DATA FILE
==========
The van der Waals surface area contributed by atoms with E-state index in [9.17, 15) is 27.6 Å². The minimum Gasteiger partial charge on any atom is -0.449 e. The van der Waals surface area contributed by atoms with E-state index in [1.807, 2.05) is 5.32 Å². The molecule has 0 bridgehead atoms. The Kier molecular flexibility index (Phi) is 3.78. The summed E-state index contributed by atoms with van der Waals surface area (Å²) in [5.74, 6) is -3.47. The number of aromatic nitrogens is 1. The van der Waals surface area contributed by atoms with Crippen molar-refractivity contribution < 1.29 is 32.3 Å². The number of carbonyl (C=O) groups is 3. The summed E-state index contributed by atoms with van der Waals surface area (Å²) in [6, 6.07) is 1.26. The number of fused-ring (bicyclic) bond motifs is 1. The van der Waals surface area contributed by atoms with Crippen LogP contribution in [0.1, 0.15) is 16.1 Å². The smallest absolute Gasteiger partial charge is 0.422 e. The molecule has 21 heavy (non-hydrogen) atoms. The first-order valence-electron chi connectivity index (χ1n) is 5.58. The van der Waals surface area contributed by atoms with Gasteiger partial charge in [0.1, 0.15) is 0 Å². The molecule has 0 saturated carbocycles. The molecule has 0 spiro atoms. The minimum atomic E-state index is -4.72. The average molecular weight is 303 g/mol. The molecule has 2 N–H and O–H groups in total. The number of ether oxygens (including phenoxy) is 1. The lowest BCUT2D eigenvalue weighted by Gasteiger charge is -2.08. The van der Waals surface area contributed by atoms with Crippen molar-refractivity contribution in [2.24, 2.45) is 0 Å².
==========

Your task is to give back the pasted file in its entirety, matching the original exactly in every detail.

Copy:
The van der Waals surface area contributed by atoms with E-state index in [9.17, 15) is 27.6 Å². The minimum Gasteiger partial charge on any atom is -0.449 e. The van der Waals surface area contributed by atoms with E-state index in [1.807, 2.05) is 5.32 Å². The molecule has 0 bridgehead atoms. The Kier molecular flexibility index (Phi) is 3.78. The summed E-state index contributed by atoms with van der Waals surface area (Å²) in [5.74, 6) is -3.47. The number of aromatic nitrogens is 1. The van der Waals surface area contributed by atoms with Crippen molar-refractivity contribution < 1.29 is 32.3 Å². The number of carbonyl (C=O) groups is 3. The summed E-state index contributed by atoms with van der Waals surface area (Å²) in [6, 6.07) is 1.26. The number of fused-ring (bicyclic) bond motifs is 1. The van der Waals surface area contributed by atoms with Crippen LogP contribution in [0.1, 0.15) is 16.1 Å². The smallest absolute Gasteiger partial charge is 0.422 e. The molecule has 21 heavy (non-hydrogen) atoms. The first-order valence-electron chi connectivity index (χ1n) is 5.58. The van der Waals surface area contributed by atoms with Gasteiger partial charge in [0.1, 0.15) is 0 Å². The molecule has 0 saturated carbocycles. The molecule has 0 spiro atoms. The minimum atomic E-state index is -4.72. The average molecular weight is 303 g/mol. The molecule has 2 N–H and O–H groups in total. The number of ether oxygens (including phenoxy) is 1. The lowest BCUT2D eigenvalue weighted by Gasteiger charge is -2.08. The van der Waals surface area contributed by atoms with Crippen molar-refractivity contribution in [2.24, 2.45) is 0 Å².